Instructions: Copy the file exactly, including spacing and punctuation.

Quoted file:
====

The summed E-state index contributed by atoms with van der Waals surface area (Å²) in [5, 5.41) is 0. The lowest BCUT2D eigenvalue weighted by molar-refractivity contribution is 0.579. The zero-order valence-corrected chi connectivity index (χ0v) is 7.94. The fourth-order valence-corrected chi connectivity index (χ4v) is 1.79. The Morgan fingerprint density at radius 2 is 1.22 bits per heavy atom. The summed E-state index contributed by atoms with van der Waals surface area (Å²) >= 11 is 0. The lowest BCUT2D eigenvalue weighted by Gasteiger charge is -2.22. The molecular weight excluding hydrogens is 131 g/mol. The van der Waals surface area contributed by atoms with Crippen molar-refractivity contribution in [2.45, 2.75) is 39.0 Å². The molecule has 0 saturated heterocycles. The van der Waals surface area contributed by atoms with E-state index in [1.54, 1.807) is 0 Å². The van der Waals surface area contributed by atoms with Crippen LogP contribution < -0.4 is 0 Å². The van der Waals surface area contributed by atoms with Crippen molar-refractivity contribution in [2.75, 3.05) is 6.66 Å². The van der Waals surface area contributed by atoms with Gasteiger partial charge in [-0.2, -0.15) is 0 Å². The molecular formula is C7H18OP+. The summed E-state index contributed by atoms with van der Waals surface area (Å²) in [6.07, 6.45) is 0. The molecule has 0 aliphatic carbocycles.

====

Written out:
The summed E-state index contributed by atoms with van der Waals surface area (Å²) in [5, 5.41) is 0. The lowest BCUT2D eigenvalue weighted by molar-refractivity contribution is 0.579. The zero-order valence-corrected chi connectivity index (χ0v) is 7.94. The fourth-order valence-corrected chi connectivity index (χ4v) is 1.79. The Morgan fingerprint density at radius 2 is 1.22 bits per heavy atom. The summed E-state index contributed by atoms with van der Waals surface area (Å²) >= 11 is 0. The lowest BCUT2D eigenvalue weighted by Gasteiger charge is -2.22. The molecular weight excluding hydrogens is 131 g/mol. The van der Waals surface area contributed by atoms with Crippen molar-refractivity contribution in [2.45, 2.75) is 39.0 Å². The molecule has 0 saturated heterocycles. The van der Waals surface area contributed by atoms with E-state index in [1.54, 1.807) is 0 Å². The van der Waals surface area contributed by atoms with Crippen LogP contribution < -0.4 is 0 Å². The van der Waals surface area contributed by atoms with Crippen molar-refractivity contribution in [2.75, 3.05) is 6.66 Å². The van der Waals surface area contributed by atoms with Gasteiger partial charge in [-0.2, -0.15) is 0 Å². The molecular formula is C7H18OP+. The summed E-state index contributed by atoms with van der Waals surface area (Å²) in [6.07, 6.45) is 0. The molecule has 0 aliphatic carbocycles.